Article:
Reflecting on the Past to Handle the Future in Learning and Performance

Ed Francis
Managing Director, Digital Interactive, Root

Every new year brings hundreds of predictions and thoughts about future trends. Just five years ago, Josh Bersin predicted that the LMS market would be booming, yet last month Richard Nantel predicted the demise of the LMS. In this issue of the Watercooler, Dr. James Canton (page 1) presents a more nuanced picture based on the changing nature of the workforce and the “overwhelming innovation juggernaut of new technology.”

In the area of learning and performance programs, the proliferation of social media, gaming, and mobile devices has generated a great deal of excitement. With the Millennials entering the workforce, everyone wants to be on the cutting edge, but it is equally important to keep in mind the cornerstones of the past. Organizations feel a sense of urgency about quickly adopting cutting-edge tools and learning techniques, but there are inherent risks and increased expenses involved. Often, it is good to take a measured approach to addressing trends to determine which is fad and which will produce business results. Let’s take a deep breath, step back from the complexity, and look carefully at the trends involving the Millennials and how to address them.

Who are These People?

The issue is simpler if we make one safe assumption: Millennials will not overwhelm the current workforce in the next few years. Even though there are millions in the job market today, the Gen Xers and Baby Boomers still make the rules. With this in mind, the first measured action to take is to help transition the Millennials into the workplace. One of the biggest gaps we’ve observed with new hire training and orientation is the lack of some very basic competencies that are still essential – such as accountability, critical thinking, grooming, and even etiquette. An effective learning and performance program will address these areas.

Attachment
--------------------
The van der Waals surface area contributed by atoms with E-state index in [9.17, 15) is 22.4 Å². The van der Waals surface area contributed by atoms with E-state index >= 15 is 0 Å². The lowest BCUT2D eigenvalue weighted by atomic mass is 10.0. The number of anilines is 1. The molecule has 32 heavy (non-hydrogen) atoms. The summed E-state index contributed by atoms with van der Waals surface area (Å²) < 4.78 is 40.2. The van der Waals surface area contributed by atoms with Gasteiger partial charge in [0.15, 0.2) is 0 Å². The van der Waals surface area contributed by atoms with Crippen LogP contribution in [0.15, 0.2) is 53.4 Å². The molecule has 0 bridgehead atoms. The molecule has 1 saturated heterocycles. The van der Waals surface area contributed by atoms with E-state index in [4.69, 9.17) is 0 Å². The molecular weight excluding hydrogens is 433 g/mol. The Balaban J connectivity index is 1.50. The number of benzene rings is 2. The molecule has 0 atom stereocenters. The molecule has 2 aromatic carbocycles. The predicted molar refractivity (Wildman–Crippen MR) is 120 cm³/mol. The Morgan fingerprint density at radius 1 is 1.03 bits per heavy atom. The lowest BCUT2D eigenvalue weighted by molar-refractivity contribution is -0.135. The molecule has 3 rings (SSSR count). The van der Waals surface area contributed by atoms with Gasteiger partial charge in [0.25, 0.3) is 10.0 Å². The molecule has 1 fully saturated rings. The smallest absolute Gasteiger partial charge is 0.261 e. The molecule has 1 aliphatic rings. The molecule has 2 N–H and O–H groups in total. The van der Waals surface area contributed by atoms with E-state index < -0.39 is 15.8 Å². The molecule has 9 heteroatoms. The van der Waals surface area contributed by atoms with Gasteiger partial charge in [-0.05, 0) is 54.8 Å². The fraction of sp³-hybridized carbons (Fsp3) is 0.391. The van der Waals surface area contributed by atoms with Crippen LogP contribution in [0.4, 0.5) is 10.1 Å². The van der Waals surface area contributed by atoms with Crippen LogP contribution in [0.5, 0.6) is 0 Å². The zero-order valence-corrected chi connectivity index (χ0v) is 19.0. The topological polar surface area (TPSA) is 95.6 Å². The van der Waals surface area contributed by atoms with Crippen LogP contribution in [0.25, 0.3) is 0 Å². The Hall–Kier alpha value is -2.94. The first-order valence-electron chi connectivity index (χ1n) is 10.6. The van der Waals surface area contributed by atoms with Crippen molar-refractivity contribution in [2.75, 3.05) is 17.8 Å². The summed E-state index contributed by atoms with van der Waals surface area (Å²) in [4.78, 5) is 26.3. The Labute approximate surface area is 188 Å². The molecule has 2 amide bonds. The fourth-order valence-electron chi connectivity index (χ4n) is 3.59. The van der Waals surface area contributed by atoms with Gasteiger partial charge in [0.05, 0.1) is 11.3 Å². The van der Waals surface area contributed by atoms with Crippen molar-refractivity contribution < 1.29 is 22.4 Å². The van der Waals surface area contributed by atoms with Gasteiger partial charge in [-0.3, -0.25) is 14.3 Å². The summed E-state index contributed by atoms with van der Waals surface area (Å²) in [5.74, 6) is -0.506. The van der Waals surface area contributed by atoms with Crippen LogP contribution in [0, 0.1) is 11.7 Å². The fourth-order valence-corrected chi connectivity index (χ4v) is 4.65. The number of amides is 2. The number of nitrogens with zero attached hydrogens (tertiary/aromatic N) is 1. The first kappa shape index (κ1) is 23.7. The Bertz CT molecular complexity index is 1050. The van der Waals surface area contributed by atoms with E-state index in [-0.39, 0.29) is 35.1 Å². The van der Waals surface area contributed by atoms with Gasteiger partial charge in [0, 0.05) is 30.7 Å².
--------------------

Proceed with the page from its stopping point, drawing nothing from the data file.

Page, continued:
When we think of Millennials, we think of texting, Facebook, Twitter, and mobile computing. While revolutionary, these are essentially enablers to learning and performance, much as the telephone, the punch card, the personal computer, the laptop – and yes, even the Commodore 64 – were innovative enablers of their respective eras. The question is, “How can we use these enablers to enhance known ways in which people learn?” The obvious answer is speed and access to information…which is little different from open-book tests. Less obvious answers include using multimedia story lines, or modern-day parables, to help increase retention, or replacing specific instructions with guiding values to allow learners to synthesize information rather than memorize. This doesn’t apply to all content areas, but organizations do tend to provide overly detailed content that can be painfully accessed via two-and-a-half-inch screens. The goal is honorable: mitigate the risk of failure. But the results can be harmful: lack of critical thinking skills. An effective learning and performance program doesn’t provide all the answers. It challenges people to think.

Design vs. Technology

A final point – gaming and game theory is closely associated with Millennials, but game theory has been around since the 1930s, with a focus on systems thinking, collaboration, and the end user. Adopting gaming doesn’t mean installing Nintendo Wiis in the workplace; it means using the concepts that make game theory effective.

Dave Ferrier, who leads Training and Development at Comcast, recently commented to Root about integrating video game design into the world of IT services. He said, “Why are so many applications designed to make sense to the guy who programmed them but not to the person who uses them? Good games allow you to pick them up, start playing, die without too much of a penalty, and then hit reset. But we spend three weeks training our agents how to use our billing system and they still make significant mistakes. I’ve seen M&Ps that are 46 steps long to perform a single activity. Even the most diabolical puzzle game wouldn’t inflict 46 steps on a player to solve it!”

Dave’s words bring to mind a very important lesson: When trying to quickly react to technology trends, even the most effective learning and performance program won’t help a poorly designed system or workflow.